A Blog devoted to progressive politics, environmental issues, LGBT issues, social justice, workers' rights, womens' rights, and, most importantly, Cats.

Friday, October 05, 2007

Health - Memory Loss

As we get older, we notice our mental functioning changes. It seems harder to commit friends' names, addresses, phone numbers, and other small details to memory, and harder to retrieve information that was committed, on demand. Other changes include a "reset to zero" of memory at any time and as a result of any stimulus. For example, you might walk into a room with a specific intent, to retrieve a book or locate an object, but once there, and faced with some other stimulus (like a bookshelf needing dusting, or papers to put in the recycling bin), and the memory resets to zero so that you no longer remember what your purpose was in entering the room.

Sometimes this can take on ridiculous overtones, as when one enters a room, engages in a task unrelated to the original purpose of entering the room, leaves the room for some other location, thinking "I'm sure I forgot something," and upon entering the other location, remembers, "Oh, yeah, I went to the bedroom to get the new shirt," returns to the room, and promptly forgets once again why one is there. Repeat two or three times, and your frustration level is right over the top.

What can you do to prevent this type of mental dysfunction, short of having a new brain installed?

Several things that are good for you generally are also good in preserving memory, or at least slowing memory loss:
  • Exercise
  • Moderate daily exercise, meaning 20-30 minutes at least three times a week if not every single day, of walking, swimming, aerobics, or anything else that gets your body and blood and other associated fluids moving, is good for your mind and brain.
  • Diet
  • A diet high in fresh fruit and vegetables, and fiber from whole grains and legumes, and low in nutrition-free calories and saturated fats, will keep your body and your mind in good shape.

    A diet high in saturated fats and nutrition-free calories (sugar, soda, candy, fast-food) is undeniably linked with hypertension and diabetes. These conditions are linked to memory problems. Also, the higher your blood pressure, the greater your likelihood of a stroke, which can permanently and irreversibly impair mental function.

  • Monounsaturated fats
  • Fats like olive oil have an important protective benefit for the brain.
  • Antioxidants
  • in the diet also help the aging brain.
  • Nutritional supplements
  • are also necessary after a certain age. Of these, the most important for memory function are Vitamins B6 and B12.

    You might be taking a B-complex daily, and consider that sufficient. However, recent studies are showing that the older you are, the more difficulty you have absorbing Vitamin B12, which plays a crucial role in memory and nerve function.

    Vitamin B6 (pyridoxine) deficiency is common among people over age 65. A study of healthy men, aged 70 to 79 years, showed that supplementation with pyridoxine for 3 months improved memory performance, especially long-term memory (unable to find a cite at present). However, deficiency of this important vitamin may begin much earlier, especially if your gastric system is not in good working order. You should not take more than 2 mg of Vitamin B6 per day unless under the supervision of a physician. However, you should inform your physician of all nutritional supplements you take, and the amounts, including the nutritional value of your diet.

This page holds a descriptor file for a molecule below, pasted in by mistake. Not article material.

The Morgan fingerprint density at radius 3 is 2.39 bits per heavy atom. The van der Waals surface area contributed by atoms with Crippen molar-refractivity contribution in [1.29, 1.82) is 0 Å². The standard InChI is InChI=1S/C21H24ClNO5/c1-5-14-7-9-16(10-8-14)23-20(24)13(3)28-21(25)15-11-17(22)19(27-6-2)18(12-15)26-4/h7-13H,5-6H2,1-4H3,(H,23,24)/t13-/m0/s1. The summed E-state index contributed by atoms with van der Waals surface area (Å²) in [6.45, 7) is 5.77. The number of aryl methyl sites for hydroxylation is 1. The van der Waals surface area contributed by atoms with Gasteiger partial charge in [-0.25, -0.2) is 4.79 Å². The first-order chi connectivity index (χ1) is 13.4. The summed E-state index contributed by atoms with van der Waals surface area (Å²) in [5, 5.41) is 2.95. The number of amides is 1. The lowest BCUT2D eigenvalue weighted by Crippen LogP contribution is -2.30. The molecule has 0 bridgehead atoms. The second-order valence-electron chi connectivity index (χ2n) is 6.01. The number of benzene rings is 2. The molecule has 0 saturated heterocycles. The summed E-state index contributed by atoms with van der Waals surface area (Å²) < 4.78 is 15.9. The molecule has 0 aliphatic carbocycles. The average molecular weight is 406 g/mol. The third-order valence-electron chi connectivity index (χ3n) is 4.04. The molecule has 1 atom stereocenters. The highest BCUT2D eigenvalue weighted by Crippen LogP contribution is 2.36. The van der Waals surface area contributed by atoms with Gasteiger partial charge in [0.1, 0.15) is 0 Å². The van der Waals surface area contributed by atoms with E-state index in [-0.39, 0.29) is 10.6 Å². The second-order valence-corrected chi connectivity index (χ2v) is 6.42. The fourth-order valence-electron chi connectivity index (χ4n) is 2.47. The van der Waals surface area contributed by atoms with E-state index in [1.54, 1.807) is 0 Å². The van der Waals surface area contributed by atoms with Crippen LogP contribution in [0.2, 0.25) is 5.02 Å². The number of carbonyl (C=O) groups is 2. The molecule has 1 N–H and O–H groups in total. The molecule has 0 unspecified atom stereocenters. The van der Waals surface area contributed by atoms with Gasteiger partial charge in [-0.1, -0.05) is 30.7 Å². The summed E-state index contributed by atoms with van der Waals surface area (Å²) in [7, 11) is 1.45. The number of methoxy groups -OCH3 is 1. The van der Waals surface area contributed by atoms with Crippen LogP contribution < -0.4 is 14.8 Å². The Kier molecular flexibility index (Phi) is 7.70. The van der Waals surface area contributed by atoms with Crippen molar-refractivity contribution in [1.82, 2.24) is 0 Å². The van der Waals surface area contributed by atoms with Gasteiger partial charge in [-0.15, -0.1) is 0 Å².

Vitamin B12 can improve cognitive function in elderly people who have been diagnosed with a B12 deficiency. Cognitive impairment is an important manifestation of vitamin B12 deficiency. Cognitive decline due to low levels of vitamin B12 is a greater problem in elderly individuals since cobalamin deficiency increases with advancing age. Supplementation with vitamin B12 showed improvements in cognitive function among elderly people with vitamin B12 deficiency and cognitive decline, even in people without obvious signs of B12 deficiency.

    I take a high dose of B12 combined with the RDA for B6 in a no-shot pill that dissolves on the tongue.

  • Other nutrients (nutraceuticals?) shown to improve memory:
    • Lecithin;
    • zinc;
    • iron;
    • ginseng.
Fish oil, preferably derived from fatty fish like sardines, salmon, mackerel, etc., in their natural state, is also excellent for the heart and brain. I'm a little leery of fish oil capsules which make you burp fish for hours and are much likelier to go rancid when not associated with a fresh, fresh filet of fish.

The latest issue of Science News has an article on the beneficial effects of turmeric, which is the spice that gives the yellow colour to curry powder. I haven't read the study, but the spousal equivalent assures me that it was tested in curry powder form, and prevents the buildup of plaque in the brain. I don't use commercial curry powder ever since I learned to make my own, but I will investigate further. I highly recommend the use of turmeric, which has many health benefits (that I will research and cite in due time). It is used to impart a golden colour and a slightly astringent flavour to foods.

Use it sparingly on any animal product - fish, eggs, meat - or in vegetables. I will post recipes in due time.

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At 11:09 PM, Blogger Ms. Manitoba said...

Thanks, PolCat!

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At 10:23 AM, Blogger Sandy-LA 90034 said...

Thanks, PoliticalCat - I really enjoy reading these posts about health-related issues. My cognitive functions seem to be slowing down and I need every bit of help I can get!


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